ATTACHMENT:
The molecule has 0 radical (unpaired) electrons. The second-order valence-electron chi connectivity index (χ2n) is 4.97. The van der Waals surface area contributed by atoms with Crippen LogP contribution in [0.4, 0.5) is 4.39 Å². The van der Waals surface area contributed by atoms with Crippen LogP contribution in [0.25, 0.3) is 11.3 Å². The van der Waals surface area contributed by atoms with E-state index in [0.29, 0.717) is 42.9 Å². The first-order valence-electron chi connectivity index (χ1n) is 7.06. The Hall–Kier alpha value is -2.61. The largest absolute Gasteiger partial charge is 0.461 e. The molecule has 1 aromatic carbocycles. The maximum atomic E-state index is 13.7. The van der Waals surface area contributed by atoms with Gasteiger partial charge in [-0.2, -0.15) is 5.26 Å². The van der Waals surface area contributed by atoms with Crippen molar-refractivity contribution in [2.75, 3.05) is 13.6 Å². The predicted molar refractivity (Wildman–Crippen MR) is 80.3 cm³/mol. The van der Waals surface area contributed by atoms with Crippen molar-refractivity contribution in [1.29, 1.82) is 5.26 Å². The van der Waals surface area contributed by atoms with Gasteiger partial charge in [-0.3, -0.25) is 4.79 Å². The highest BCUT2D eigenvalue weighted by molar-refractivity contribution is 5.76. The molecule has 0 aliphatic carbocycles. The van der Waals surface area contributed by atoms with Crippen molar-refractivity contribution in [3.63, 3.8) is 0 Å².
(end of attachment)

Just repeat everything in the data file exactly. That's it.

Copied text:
The molecule has 0 radical (unpaired) electrons. The second-order valence-electron chi connectivity index (χ2n) is 4.97. The van der Waals surface area contributed by atoms with Crippen LogP contribution in [0.4, 0.5) is 4.39 Å². The van der Waals surface area contributed by atoms with Crippen LogP contribution in [0.25, 0.3) is 11.3 Å². The van der Waals surface area contributed by atoms with E-state index in [0.29, 0.717) is 42.9 Å². The first-order valence-electron chi connectivity index (χ1n) is 7.06. The Hall–Kier alpha value is -2.61. The largest absolute Gasteiger partial charge is 0.461 e. The molecule has 1 aromatic carbocycles. The maximum atomic E-state index is 13.7. The van der Waals surface area contributed by atoms with Gasteiger partial charge in [-0.2, -0.15) is 5.26 Å². The van der Waals surface area contributed by atoms with Crippen molar-refractivity contribution in [2.75, 3.05) is 13.6 Å². The predicted molar refractivity (Wildman–Crippen MR) is 80.3 cm³/mol. The van der Waals surface area contributed by atoms with Crippen molar-refractivity contribution in [1.29, 1.82) is 5.26 Å². The van der Waals surface area contributed by atoms with Gasteiger partial charge in [-0.3, -0.25) is 4.79 Å². The highest BCUT2D eigenvalue weighted by molar-refractivity contribution is 5.76. The molecule has 0 aliphatic carbocycles. The van der Waals surface area contributed by atoms with Crippen molar-refractivity contribution in [3.63, 3.8) is 0 Å².